Make a plan with your people.
Emergency planning can feel overwhelming. We’ve broken it down into simple steps and provided tools that will make it feel do-able. The same connections that are important in everyday life—with friends, family, neighbors, and communities—are even more crucial in a crisis.
Set up your meet up.
First, make an emergency plan with your immediate family, relatives and inner circle of friends so you know what to do during an emergency.
What basics does your plan need to include?
- Select a few of your nearest and dearest. Who’s the group you’ll want to get in touch with if something happens?
- Pick an out of state contact. Who can serve as a hub for information if you can’t reach others in your local area?
- Agree on a place to meet. How about a park? A landmark? Don’t choose a house—in case it’s inaccessible.
Read and print our Hurricane Guide to learn a few easy steps to stay safe.
Know the Plan
Gather and organize supplies (essentials, useful, and personal items to help you weather the storm) and make a family communications plan for what to do in a hurricane.
Learn your evacuation route.
Learn evacuation routes and how to find higher ground. Determine where you would go and how you would get there if you needed to evacuate.
Secure your home.
Secure your home, close storm shutters, and secure outdoor objects or bring them indoors.
Listen for Updates
Listen to a NOAA Weather Radio or local news for critical information from the National Weather Service. Be alert to changing weather conditions and follow official instructions.
Turn off Utilities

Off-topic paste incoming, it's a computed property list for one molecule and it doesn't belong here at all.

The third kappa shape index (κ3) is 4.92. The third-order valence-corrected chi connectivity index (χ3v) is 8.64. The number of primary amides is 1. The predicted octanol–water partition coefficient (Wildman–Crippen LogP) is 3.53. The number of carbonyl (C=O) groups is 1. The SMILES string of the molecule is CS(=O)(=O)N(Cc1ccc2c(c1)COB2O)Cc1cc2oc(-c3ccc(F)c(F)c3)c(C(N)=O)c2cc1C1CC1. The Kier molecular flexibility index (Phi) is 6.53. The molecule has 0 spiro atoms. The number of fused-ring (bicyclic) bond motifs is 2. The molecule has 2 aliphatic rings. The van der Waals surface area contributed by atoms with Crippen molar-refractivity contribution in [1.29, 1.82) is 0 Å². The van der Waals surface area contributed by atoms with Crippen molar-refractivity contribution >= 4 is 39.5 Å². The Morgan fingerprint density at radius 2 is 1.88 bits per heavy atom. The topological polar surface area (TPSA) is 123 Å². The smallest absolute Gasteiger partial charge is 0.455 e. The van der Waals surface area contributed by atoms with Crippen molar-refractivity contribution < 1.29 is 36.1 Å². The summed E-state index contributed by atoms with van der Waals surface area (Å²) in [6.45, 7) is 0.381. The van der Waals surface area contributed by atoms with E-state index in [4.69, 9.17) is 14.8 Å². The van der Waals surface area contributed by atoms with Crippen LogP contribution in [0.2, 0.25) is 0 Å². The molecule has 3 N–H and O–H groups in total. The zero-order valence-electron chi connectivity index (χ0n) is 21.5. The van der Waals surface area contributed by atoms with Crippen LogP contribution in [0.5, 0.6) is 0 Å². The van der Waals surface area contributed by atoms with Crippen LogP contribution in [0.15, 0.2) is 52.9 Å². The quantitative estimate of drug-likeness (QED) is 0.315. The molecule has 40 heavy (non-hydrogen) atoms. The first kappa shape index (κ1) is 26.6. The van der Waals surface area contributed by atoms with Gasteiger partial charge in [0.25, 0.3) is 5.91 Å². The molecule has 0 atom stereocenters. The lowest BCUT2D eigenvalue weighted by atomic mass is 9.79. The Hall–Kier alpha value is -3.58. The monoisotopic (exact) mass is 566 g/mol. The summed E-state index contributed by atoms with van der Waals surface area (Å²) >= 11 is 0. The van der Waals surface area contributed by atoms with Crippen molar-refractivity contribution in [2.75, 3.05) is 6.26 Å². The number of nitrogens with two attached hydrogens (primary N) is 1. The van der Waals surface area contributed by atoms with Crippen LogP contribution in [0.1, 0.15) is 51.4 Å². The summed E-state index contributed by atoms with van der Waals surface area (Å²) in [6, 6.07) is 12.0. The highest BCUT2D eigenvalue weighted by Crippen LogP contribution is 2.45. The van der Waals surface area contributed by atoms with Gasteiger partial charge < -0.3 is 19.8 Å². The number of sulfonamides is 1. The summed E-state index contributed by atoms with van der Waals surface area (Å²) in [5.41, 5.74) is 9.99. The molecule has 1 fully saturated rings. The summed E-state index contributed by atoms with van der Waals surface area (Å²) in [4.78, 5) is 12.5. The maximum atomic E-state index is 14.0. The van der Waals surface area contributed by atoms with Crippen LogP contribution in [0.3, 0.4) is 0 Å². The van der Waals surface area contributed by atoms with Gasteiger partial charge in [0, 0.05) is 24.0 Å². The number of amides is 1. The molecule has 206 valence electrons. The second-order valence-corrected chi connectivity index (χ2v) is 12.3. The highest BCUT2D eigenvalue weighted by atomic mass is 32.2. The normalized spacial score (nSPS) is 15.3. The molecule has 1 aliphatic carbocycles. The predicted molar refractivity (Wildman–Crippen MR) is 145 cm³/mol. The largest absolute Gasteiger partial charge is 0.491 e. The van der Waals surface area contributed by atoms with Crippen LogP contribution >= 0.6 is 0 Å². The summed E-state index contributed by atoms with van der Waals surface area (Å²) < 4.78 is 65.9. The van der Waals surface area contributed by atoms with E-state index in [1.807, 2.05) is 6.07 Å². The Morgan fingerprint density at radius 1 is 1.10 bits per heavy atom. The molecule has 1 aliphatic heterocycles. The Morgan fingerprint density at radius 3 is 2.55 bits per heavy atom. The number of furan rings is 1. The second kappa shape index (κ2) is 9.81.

Turn off utilities and propane tanks if instructed to do so. Otherwise, turn the refrigerator to its coldest setting and keep its doors closed (here's how to keep food safe during and after an emergency).
Save a Supply of Water.
Ensure a supply of water for sanitary purposes such as cleaning and flushing toilets. Fill the bathtub and large containers with water.
Find your family.
If you are separated from your family, use your family communications plan, contact the American Red Cross (ARC) at 1-800-RED-CROSS/1-800-733-2767 or visit the ARC Safe and Well site: www.safeandwell.org.
Inspect your home for damage.
Take pictures of damage (both of the building and its contents) for insurance purposes. If safety is a concern, have your residence inspected by a building inspector or structural engineer before entering.
Practice Fire Safety.
Use battery-powered flashlights in the dark. DO NOT use candles, in order to prevent fires.
Check back here.
In an emergency, this site will go into Crisis Mode and will provide a live stream of official updates as well as crowdsourced reports.